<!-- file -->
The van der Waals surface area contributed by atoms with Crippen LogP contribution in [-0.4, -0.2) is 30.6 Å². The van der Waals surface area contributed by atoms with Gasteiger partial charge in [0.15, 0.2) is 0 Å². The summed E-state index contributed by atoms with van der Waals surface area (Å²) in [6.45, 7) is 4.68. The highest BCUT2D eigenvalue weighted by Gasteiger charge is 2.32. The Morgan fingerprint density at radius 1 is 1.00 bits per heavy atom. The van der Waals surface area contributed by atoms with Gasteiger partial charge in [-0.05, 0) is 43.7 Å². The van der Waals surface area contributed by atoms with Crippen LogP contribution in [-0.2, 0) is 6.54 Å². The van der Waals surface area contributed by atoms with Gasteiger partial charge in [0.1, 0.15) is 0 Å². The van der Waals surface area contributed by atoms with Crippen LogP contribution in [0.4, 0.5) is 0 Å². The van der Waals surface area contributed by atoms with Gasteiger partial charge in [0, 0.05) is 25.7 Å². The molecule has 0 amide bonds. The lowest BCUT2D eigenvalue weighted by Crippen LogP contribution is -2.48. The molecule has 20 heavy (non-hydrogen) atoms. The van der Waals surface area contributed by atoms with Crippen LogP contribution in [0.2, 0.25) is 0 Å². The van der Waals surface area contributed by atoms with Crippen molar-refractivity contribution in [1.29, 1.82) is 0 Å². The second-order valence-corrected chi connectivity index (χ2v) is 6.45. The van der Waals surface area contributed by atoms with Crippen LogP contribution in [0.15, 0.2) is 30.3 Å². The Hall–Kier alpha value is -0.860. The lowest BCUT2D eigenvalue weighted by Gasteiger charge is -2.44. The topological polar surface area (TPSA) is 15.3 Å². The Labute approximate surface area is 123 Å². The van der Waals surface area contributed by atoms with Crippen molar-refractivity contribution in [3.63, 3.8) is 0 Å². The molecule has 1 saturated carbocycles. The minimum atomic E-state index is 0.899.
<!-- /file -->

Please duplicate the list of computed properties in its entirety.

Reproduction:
The van der Waals surface area contributed by atoms with Crippen LogP contribution in [-0.4, -0.2) is 30.6 Å². The van der Waals surface area contributed by atoms with Gasteiger partial charge in [0.15, 0.2) is 0 Å². The summed E-state index contributed by atoms with van der Waals surface area (Å²) in [6.45, 7) is 4.68. The highest BCUT2D eigenvalue weighted by Gasteiger charge is 2.32. The Morgan fingerprint density at radius 1 is 1.00 bits per heavy atom. The van der Waals surface area contributed by atoms with Gasteiger partial charge in [-0.05, 0) is 43.7 Å². The van der Waals surface area contributed by atoms with Crippen LogP contribution in [-0.2, 0) is 6.54 Å². The van der Waals surface area contributed by atoms with Gasteiger partial charge in [0.1, 0.15) is 0 Å². The van der Waals surface area contributed by atoms with Crippen LogP contribution in [0.4, 0.5) is 0 Å². The van der Waals surface area contributed by atoms with Gasteiger partial charge in [0, 0.05) is 25.7 Å². The molecule has 0 amide bonds. The lowest BCUT2D eigenvalue weighted by Crippen LogP contribution is -2.48. The molecule has 20 heavy (non-hydrogen) atoms. The van der Waals surface area contributed by atoms with Crippen LogP contribution in [0.2, 0.25) is 0 Å². The van der Waals surface area contributed by atoms with Crippen molar-refractivity contribution in [1.29, 1.82) is 0 Å². The second-order valence-corrected chi connectivity index (χ2v) is 6.45. The van der Waals surface area contributed by atoms with Crippen LogP contribution in [0.15, 0.2) is 30.3 Å². The Hall–Kier alpha value is -0.860. The lowest BCUT2D eigenvalue weighted by Gasteiger charge is -2.44. The topological polar surface area (TPSA) is 15.3 Å². The Labute approximate surface area is 123 Å². The van der Waals surface area contributed by atoms with Crippen molar-refractivity contribution in [3.63, 3.8) is 0 Å². The molecule has 1 saturated carbocycles. The minimum atomic E-state index is 0.899.